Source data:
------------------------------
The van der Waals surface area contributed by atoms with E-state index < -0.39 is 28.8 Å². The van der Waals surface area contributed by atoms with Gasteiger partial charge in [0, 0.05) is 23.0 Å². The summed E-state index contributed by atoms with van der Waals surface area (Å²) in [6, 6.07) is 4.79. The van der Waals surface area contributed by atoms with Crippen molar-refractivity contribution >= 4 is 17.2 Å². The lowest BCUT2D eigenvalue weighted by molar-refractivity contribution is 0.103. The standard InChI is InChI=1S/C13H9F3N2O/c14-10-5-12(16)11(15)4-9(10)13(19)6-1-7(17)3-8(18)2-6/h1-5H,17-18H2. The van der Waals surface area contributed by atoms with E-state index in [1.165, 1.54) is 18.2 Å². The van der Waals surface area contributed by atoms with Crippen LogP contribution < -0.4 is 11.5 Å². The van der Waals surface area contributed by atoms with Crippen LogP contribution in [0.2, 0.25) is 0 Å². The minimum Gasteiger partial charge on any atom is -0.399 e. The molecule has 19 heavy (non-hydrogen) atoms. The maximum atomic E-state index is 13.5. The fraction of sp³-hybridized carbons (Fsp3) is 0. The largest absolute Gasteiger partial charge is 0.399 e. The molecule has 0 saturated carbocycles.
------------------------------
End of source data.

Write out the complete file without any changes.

The van der Waals surface area contributed by atoms with E-state index < -0.39 is 28.8 Å². The van der Waals surface area contributed by atoms with Gasteiger partial charge in [0, 0.05) is 23.0 Å². The summed E-state index contributed by atoms with van der Waals surface area (Å²) in [6, 6.07) is 4.79. The van der Waals surface area contributed by atoms with Crippen molar-refractivity contribution >= 4 is 17.2 Å². The lowest BCUT2D eigenvalue weighted by molar-refractivity contribution is 0.103. The standard InChI is InChI=1S/C13H9F3N2O/c14-10-5-12(16)11(15)4-9(10)13(19)6-1-7(17)3-8(18)2-6/h1-5H,17-18H2. The van der Waals surface area contributed by atoms with E-state index in [1.165, 1.54) is 18.2 Å². The van der Waals surface area contributed by atoms with Crippen LogP contribution < -0.4 is 11.5 Å². The van der Waals surface area contributed by atoms with Crippen LogP contribution in [0.2, 0.25) is 0 Å². The minimum Gasteiger partial charge on any atom is -0.399 e. The molecule has 19 heavy (non-hydrogen) atoms. The maximum atomic E-state index is 13.5. The fraction of sp³-hybridized carbons (Fsp3) is 0. The largest absolute Gasteiger partial charge is 0.399 e. The molecule has 0 saturated carbocycles.